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#36640 04/12/04 09:38 AM
Joined: Apr 2004
Posts: 2
A
ALA12 Offline OP
Junior Member
Hello everyone. I've been hearing more and more about Robertson screwdrivers -- that folks in Canada use them a lot more than folks in the U.S., and about their great turning capability (since the screwdriver and tip of the screw stay put together better).

I was wondering, though -- what kinds of applications would you use these for? If I'm working in a lumber yard, could Robertson screws be used? Or there other projects out there where Robertson screwdrivers are typically used? If they could be used for virtually anything (that one would normally use a Phillips head for), I may even consider switching my arsenal to use only these screws and screwdrivers.

Thoughts?

Thanks, ALA12

#36641 04/12/04 09:57 AM
Joined: Jan 2003
Posts: 4,391
I
Moderator
This kind of sounds like a sales pitch, particularly as you list your profession as Public Relations.

You are taking about square drive screws and you have answered you own question.

Quote
they could be used for virtually anything (that one would normally use a Phillips head for

Many panel terminals have provisions on them for square drive and it is easer to use a torque screwdriver with a square drive then a Philips.

I do not see me getting rid of my Phillips tips just yet. [Linked Image]

Bob

[This message has been edited by iwire (edited 04-12-2004).]


Bob Badger
Construction & Maintenance Electrician
Massachusetts
#36642 04/12/04 10:00 AM
Joined: Apr 2004
Posts: 2
A
ALA12 Offline OP
Junior Member
I'm sorry if this came off as a sales pitch. I'm merely a young, new member to the group and am trying to figure out just what the heck Robertson screwdrivers are used for. Someone was telling me about all their benefits the other day but never really said what they're used for. Can you help?

Thanks in advance.

#36643 04/12/04 10:07 AM
Joined: Oct 2003
Posts: 172
G
Member
Being Canadian and using both i will tell you that yes Robertson screwdrivers are far superior than Phillips,and can,t think of one situation where i would rather use a different type of screw.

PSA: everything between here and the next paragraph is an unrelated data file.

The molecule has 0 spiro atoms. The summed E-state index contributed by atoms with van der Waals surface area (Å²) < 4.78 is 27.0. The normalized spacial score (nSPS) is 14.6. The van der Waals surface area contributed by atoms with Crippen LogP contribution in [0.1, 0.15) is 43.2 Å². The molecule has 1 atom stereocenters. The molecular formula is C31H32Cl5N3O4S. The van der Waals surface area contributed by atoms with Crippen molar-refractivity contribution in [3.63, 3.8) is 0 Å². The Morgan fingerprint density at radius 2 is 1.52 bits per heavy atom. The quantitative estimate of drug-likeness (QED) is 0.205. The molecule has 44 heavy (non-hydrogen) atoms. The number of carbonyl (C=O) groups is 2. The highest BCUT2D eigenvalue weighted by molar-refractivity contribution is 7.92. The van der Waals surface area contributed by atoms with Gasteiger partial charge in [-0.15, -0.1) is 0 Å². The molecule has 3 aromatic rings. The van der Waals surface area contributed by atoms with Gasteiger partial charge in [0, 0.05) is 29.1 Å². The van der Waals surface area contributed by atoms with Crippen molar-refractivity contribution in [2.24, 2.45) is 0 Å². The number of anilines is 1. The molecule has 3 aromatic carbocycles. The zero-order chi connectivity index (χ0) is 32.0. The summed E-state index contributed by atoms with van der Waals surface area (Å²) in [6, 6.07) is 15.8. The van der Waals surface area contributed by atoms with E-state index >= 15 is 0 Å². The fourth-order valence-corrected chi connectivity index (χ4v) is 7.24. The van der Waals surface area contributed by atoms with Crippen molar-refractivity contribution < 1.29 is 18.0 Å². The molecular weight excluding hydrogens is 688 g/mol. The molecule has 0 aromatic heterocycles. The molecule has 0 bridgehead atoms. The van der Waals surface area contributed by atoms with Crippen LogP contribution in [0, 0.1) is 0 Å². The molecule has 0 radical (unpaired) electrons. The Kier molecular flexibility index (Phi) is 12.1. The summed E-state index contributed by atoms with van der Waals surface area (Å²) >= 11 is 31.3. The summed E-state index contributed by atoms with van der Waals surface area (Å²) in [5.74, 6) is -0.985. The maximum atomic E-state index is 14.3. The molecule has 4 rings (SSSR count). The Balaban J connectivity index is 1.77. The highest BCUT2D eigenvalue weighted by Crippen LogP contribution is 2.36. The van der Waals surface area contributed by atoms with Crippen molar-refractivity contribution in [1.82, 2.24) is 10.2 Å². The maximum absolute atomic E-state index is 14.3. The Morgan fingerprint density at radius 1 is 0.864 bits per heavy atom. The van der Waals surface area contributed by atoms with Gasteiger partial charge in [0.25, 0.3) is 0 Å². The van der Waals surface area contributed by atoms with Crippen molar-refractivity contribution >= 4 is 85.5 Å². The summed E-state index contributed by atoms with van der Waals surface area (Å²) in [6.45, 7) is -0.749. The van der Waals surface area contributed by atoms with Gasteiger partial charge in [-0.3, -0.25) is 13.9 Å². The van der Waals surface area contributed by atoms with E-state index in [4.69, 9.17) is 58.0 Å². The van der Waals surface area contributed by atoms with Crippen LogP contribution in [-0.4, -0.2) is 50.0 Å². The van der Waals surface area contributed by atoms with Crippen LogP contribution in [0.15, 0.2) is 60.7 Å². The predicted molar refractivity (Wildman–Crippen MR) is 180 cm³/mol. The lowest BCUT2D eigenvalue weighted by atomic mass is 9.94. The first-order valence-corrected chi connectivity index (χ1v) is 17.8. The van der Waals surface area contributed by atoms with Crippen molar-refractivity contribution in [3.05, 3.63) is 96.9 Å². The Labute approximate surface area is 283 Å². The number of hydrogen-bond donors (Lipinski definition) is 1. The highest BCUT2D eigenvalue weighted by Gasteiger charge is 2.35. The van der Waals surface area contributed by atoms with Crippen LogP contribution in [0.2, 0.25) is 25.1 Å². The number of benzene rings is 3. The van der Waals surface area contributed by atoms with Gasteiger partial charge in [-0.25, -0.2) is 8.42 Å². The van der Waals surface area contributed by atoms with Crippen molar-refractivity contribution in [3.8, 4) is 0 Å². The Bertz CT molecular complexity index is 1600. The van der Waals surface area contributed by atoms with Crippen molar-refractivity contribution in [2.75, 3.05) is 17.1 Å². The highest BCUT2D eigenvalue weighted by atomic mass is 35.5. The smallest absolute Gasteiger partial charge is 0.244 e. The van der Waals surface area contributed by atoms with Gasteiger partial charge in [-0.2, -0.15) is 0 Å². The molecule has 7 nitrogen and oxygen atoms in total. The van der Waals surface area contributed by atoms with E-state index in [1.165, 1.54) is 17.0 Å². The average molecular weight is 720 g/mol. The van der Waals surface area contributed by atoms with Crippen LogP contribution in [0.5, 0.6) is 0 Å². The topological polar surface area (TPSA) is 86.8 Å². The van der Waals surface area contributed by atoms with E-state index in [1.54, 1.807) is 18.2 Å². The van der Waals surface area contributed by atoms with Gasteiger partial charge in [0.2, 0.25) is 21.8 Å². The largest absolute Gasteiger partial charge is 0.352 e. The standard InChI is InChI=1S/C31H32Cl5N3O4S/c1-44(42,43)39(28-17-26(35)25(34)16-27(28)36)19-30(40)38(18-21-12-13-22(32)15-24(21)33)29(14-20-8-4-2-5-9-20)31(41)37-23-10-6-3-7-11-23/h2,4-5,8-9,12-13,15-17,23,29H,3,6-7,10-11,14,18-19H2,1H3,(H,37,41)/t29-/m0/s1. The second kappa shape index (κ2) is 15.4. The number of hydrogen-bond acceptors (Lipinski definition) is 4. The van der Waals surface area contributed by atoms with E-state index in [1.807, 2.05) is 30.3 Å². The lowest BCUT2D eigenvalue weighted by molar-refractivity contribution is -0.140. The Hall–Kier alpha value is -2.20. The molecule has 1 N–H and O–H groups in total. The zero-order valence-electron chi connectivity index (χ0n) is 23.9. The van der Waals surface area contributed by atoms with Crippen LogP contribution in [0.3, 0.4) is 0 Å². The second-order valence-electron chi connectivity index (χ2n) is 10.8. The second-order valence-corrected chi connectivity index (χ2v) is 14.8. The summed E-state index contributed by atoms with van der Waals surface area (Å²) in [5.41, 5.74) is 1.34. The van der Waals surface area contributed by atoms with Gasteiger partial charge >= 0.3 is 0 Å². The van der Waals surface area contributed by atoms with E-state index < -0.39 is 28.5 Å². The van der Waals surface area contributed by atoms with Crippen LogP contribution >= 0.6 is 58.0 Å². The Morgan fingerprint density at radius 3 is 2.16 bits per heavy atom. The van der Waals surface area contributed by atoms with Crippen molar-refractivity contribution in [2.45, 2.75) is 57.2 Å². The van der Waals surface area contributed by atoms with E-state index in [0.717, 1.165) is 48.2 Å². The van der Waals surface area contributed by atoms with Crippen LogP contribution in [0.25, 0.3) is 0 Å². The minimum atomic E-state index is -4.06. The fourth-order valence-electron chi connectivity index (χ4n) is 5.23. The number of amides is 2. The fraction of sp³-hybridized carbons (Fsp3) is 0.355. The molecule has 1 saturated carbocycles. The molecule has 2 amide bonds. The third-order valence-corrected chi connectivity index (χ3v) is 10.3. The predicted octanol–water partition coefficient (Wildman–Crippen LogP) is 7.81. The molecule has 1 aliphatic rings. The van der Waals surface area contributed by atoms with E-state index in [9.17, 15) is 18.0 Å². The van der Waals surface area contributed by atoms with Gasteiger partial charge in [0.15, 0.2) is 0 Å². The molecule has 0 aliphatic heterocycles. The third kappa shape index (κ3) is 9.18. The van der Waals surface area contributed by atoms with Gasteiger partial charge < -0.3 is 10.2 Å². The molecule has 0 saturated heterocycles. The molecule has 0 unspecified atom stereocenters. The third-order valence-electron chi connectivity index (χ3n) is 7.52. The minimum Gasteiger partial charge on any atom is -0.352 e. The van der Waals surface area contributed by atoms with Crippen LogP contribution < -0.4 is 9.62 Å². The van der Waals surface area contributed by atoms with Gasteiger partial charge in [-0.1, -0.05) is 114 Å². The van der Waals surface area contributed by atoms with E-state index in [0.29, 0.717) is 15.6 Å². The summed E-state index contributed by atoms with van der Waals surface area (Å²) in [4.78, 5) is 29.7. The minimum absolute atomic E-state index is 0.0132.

#36644 04/12/04 10:07 AM
Joined: Jan 2003
Posts: 4,391
I
Moderator
I am sorry if I am mistaken but we do get people here trying to push a product.

Bob


Bob Badger
Construction & Maintenance Electrician
Massachusetts
#36645 04/12/04 10:17 AM
Joined: Aug 2002
Posts: 1,691
S
Member
Is the Robertson screw a uniquely Canadian invention? First time I saw them was on my first visit to Montreal back in 1999....

#36646 04/12/04 10:32 AM
Joined: Aug 2003
Posts: 1,374
R
Moderator
The first electrical shop I worked for used them exclusivley. There are many benifits. The tip holds the screw as though it were magnatized. It is nearly impossible to strip them. Once the tip is in the screw it doesn't come out until you want it to, unlike a slotted or phillips. And last but not least...not every trade on the job site has one, so if someone needs to move one of your boxes or pipes, they have to come get you instead of just hacking it apart! I am a big fan of these, and as Bob (Iwire) pointed out, alot of equipment is now putting in slotted/square screws on their terminlas, covers and dead fronts. I'll tell you the truth, I couldn't say enough about how much I like working with them.


Ryan Jackson,
Salt Lake City
#36647 04/12/04 10:52 AM
Joined: Oct 2003
Posts: 172
G
Member
I believe it is Canadian,but I am being unbiased in my thoughts about them.

#36648 04/12/04 11:33 AM
Joined: Sep 2002
Posts: 1,498
C
C-H Offline
Member
Never heard of it. What does it look like?

Just when you thought you had enough of weird screwdrivers. Philips, Torx, tamper proof torx, hexagonal and a couple I haven't even a name for.

#36649 04/12/04 11:42 AM
Joined: Oct 2003
Posts: 172
G
Member
The screwdriver has a square tip that fits in a square opening on the end of a screw,due tothe square in square it has plenty of torque and doesn,t fall off very easily.

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